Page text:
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What’s new for R&D Tax Credits in 2023?

Adam Harris | February 23, 2023

Product Marketing Director

Tax Credits


The last year or so has been a tumultuous time for organizations around the world, from a stuttering “return to normal” as the pandemic has settled to a low roar in many parts of the globe, to a world economy that is yet again “unprecedented” in its behavior. As a result global financial markets remain volatile, the era of “cheap capital” has come to a screeching halt, and yet supply and labor shortages still put pressure on corporations to do something in order to ease shareholder concerns. The icing on the proverbial cake is that U.S.-based tax legislation is changing in 2023 in a manner that holistically alters how businesses will recognize R&D expenditures. The change in the code was specific to Section 174 of the U.S. Tax Code and impacts both how organizations claim the Section 41 Research or Experimental tax credit, and how those organizations treat the expenditures. The difference in tax treatment – both from the Section 41 R&E credit and whether or not the expenditures are expensed or amortized and capitalized over time – change organization’s expected net profit and loss statements and overwhelmingly impact businesses that focus on research and development.


Many outlets are reporting on this change, but what does this exactly mean? In a number of posts by both Jellyfish and Neo.Tax, we outline exactly what has changed with the process of accounting for R&D efforts in order to appropriately expense, utilize for tax credits, or capitalize those costs. The sunsetting of policies that allow companies to immediately expense a significant portion of R&D costs instead forces companies to amortize them over a set amount of time — 5 years for domestic R&D and 15 years for foreign R&D.  The tl;dr takeaway is that companies that are currently unprofitable from a GAAP perspective will begin to look on-paper tax profitable and will be hit with hefty (and unexpected) tax bills this April. For larger corporations, the changes will vastly raise your taxable income, which can lead to a 4x-ed tax bill!


This change in tax legislation has proven to be broadly unpopular and has sent many of our friends in corporate finance roles into an anxiety-ridden state to account for how different the finances will look. For us here at Jellyfish, we won’t necessarily state that this is either “good” or “bad” for organizations as a whole, but it does introduce a significant amount of change and will introduce new finance and audit processes as R&D-focused operations adapt to these alterations in reporting. It fundamentally modifies the status quo and for teams and companies that are already dealing with pressure coming from all sides of this new paradigm, such modifications may not (understandably) be welcomed with open arms.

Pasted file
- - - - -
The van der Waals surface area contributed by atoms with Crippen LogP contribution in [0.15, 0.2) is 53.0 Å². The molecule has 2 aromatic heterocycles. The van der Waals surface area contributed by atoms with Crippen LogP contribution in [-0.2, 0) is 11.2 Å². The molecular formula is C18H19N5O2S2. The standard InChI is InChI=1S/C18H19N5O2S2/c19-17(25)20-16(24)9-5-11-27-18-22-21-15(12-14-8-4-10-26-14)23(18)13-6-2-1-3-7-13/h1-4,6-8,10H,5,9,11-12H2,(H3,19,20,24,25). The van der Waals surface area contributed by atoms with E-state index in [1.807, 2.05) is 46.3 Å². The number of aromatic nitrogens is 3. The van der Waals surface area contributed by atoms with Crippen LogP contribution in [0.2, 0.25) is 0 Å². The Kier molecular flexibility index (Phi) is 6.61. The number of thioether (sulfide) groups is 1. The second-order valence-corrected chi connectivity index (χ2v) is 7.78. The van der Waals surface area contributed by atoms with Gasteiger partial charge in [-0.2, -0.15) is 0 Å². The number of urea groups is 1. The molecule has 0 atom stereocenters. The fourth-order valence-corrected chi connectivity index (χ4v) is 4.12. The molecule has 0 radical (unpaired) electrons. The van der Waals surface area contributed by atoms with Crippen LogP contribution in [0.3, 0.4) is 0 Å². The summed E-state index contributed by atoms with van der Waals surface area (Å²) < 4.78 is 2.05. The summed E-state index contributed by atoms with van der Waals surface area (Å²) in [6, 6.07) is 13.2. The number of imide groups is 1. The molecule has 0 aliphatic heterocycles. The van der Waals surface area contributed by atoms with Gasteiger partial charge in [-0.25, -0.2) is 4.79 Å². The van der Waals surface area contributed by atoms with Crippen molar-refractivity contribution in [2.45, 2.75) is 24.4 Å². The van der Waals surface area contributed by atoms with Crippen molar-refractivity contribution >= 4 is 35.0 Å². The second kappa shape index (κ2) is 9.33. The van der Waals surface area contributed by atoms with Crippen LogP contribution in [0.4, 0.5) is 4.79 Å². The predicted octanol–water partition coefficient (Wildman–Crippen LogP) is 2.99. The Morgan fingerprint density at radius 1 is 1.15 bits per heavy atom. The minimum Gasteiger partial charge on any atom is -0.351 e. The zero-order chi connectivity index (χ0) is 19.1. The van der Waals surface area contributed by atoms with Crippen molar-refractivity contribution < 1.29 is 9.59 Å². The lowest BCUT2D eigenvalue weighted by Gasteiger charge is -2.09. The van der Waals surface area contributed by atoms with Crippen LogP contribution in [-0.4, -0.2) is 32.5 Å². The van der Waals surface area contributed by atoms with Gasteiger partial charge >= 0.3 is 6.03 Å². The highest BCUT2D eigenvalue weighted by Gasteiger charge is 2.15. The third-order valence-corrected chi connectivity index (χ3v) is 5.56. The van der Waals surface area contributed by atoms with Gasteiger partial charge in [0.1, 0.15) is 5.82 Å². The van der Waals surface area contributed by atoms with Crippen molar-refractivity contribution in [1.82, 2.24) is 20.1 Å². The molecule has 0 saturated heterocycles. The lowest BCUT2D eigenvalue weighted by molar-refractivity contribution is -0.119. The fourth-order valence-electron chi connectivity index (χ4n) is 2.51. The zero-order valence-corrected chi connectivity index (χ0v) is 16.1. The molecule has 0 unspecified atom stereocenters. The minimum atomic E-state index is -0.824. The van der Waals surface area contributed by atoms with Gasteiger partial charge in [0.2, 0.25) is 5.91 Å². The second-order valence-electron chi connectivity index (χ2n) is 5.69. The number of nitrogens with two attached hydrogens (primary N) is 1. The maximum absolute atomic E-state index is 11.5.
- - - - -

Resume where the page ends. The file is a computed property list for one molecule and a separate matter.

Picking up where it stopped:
The shameless plug that we have for you, astute reader, is that while new processes and changes are not necessarily viewed in a positive light, there are effective strategies to ease the transition and ensure a greater degree of confidence that R&D-focused organizations are taking the right steps to ensure optimal financial reporting and outcomes in an accurate and timely manner. 


As is the solution with many speed bumps established in current workflows, automation and enlisting the help of capable and knowledgeable partners is key to overcoming limitations of an organization that’s been thrown a curveball. Regardless of how the balance shifts from being able to expense R&D efforts versus amortizing/capitalizing them over time, the critical foundation of any automation initiative will be to both accurately and precisely calculate the aforementioned R&D effort. Ensuring an accurate basis of understanding for where costs are being allocated in different parts of the engineering process is the first step in being able to answer many finance-related questions about product and engineering, a major part of which is the tax liability breakdown for engineering effort. 


A consistent, solid basis of data hygiene allows for solutions such as Neo.Tax to interpret and make recommendations about the tax treatment of that data, ensuring compliance with the new R&D capitalization rules. The ability to automatically generate and trust the data coming from your R&D effort calculations makes claiming R&D tax credits or capitalizing those domestic R&D efforts paves the way for significantly less manual work in both processes, hopefully relieving our compatriots on the finance and accounting teams of at least some of their anxiety throughout this tumultuous time (although they’re still going to come after you about submitting expenses late). And because the tax-law change has made the how and where of your R&D expenditures hugely consequential (R&D spend that doesn’t pass the IRS’s 4-Part Test is now 10x as expensive on Tax Day), having a 360-degree of your R&D spend can vastly expand your runway. Tax strategy has never been more important.



  1. The tax code is changing, for better or for worse.
  2. You need trustworthy data to understand engineering costs and determine what should be capitalized/amortized.
  3. New solutions can ensure automated, trustworthy data and make recommendations to ensure tax optimization and compliance.
  4. Jellyfish and Neo.Tax are here to answer your questions about ALL of this. 


To learn more about automating R&D cost reporting, check out Jellyfish’s DevFinOps solution for effort calculation, and to alleviate worries around ensuring that you’re optimizing your tax strategy, Neo.Tax would love to have a chat with you. 

Adam Harris

Product Marketing Director